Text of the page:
Speaker Series: Airport IT & Security
Shane Zbrodoff, Managing Director of Pilot Project International, discusses his highlights from Airport IT & Security 2018, and what he’s looking forward to at this year’s event.
Looking back at Airport IT & Security 2018, what did you enjoy talking about most?
Artificial Intelligence (AI) is such an exciting and interesting area and I was very proud to discuss this in front of my peers. There is so much opportunity and promise for AI and aviation seems very ripe for applying AI into the field. What was most interesting from this presentation, was my interactive crowd feedback component, which clearly showed how advanced the audience was when it came to applying AI. When compared to industry studies, the audience members appeared to have already undergone some internal AI initiatives whereas most studies showed much talk, but little action. This bodes well for the industry and shows how advanced the aviation industry has really become. The AI impact is large and I am excited to continue to be a part of this evolution.
What did you enjoy hearing discussed most at Airport IT & Security?
Innovation has now transformed from a conversation to common practice in airports and aviation. Mats from Swedavia always has interesting projects underway and his Function Factory has allowed the organisation to convert innovative initiatives into everyday practices, such as his presentation regarding a rapid ‘proof of concept’ approach. I am proud to echo his approach (in the way I have worked) and more organisations need facilities to rapidly convert new initiates into practice. The success of the aviation industry depends on this and I am proud to help organisations work this way also.
How can you see the industry changing over the next 12 months? What are the biggest challenges currently facing the industry?
The industry will continue to look to technology to solve some of the mainstream business issues and challenges, such as, for example, addressing rapid passenger growth. The legacy choice is to try to obtain more capital funding and construct more infrastructure, but, unfortunately, this is a challenge because this process takes a long time and the core issue is not addressed very quickly. On the other hand, Airports can look to technological solutions, which can provide solutions much more quickly (and economically with environmental considerations). I believe things such as AI, the Internet of things (IoT) and other initiatives such as data analytics will continue to be brought to the forefront as a means to address this concerns. At the same time, it is hoped that regulators (such as government) also allow some for these technologies to be used to their fullest potential as some regulations create barriers (such as how data is shared or handled).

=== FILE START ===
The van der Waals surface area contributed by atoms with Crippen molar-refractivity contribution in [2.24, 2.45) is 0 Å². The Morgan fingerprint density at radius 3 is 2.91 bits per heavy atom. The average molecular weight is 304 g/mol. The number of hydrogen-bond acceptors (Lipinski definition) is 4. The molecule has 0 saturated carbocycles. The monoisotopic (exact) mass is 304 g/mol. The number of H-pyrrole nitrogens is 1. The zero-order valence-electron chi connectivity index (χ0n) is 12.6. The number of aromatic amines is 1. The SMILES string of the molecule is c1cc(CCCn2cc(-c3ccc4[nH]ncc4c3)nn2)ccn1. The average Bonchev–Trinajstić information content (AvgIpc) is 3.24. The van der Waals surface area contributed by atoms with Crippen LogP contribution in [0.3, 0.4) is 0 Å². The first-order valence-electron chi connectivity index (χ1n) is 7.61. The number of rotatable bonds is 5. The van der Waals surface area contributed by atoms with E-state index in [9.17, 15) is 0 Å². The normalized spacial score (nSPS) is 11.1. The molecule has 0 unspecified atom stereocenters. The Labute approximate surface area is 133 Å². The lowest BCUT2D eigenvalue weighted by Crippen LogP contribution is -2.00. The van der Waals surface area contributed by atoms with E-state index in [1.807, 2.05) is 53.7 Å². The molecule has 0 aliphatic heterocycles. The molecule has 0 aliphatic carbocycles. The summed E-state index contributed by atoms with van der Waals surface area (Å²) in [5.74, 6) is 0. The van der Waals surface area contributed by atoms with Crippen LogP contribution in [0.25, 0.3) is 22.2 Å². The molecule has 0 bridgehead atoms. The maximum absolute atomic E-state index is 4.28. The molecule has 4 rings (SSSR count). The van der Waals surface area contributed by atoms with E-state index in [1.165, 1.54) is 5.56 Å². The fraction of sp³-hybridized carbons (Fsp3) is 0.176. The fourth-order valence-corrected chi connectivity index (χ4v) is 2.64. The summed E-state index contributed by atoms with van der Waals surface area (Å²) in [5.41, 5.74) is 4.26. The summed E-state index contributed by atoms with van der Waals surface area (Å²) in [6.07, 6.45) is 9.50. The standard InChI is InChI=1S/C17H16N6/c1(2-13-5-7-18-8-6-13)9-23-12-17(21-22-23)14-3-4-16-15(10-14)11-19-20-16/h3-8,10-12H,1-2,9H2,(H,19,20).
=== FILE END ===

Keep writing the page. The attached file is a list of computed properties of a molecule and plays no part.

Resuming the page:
Looking ahead to Airport IT & Security 2019, what do you think will be the most discussed topics?
AI, the Internet of Things, analytics, the use of data (data production and sharing) will continue to evolve and develop (simply because they continue to address core fundamentals of the airport business). Additionally, some of the airport business will continue to be digitised as more data is produced and regulated. I would also argue, however, some barriers in data security will also continue to be a key component of the IT stream. More and more, risk and security is a key discussion point and element of success and you cannot attack any initiative without understanding how to address these points. In other words, initiating AI, IoT, digitisation without addressing issues around risk and security creates false expectations and and simply an unrealistic dream.
At Airport IT & Security 2018, Shane spoke in detail about the applications of Artificial Intelligence (AI) and the ways airports can begin their AI implementation across the board.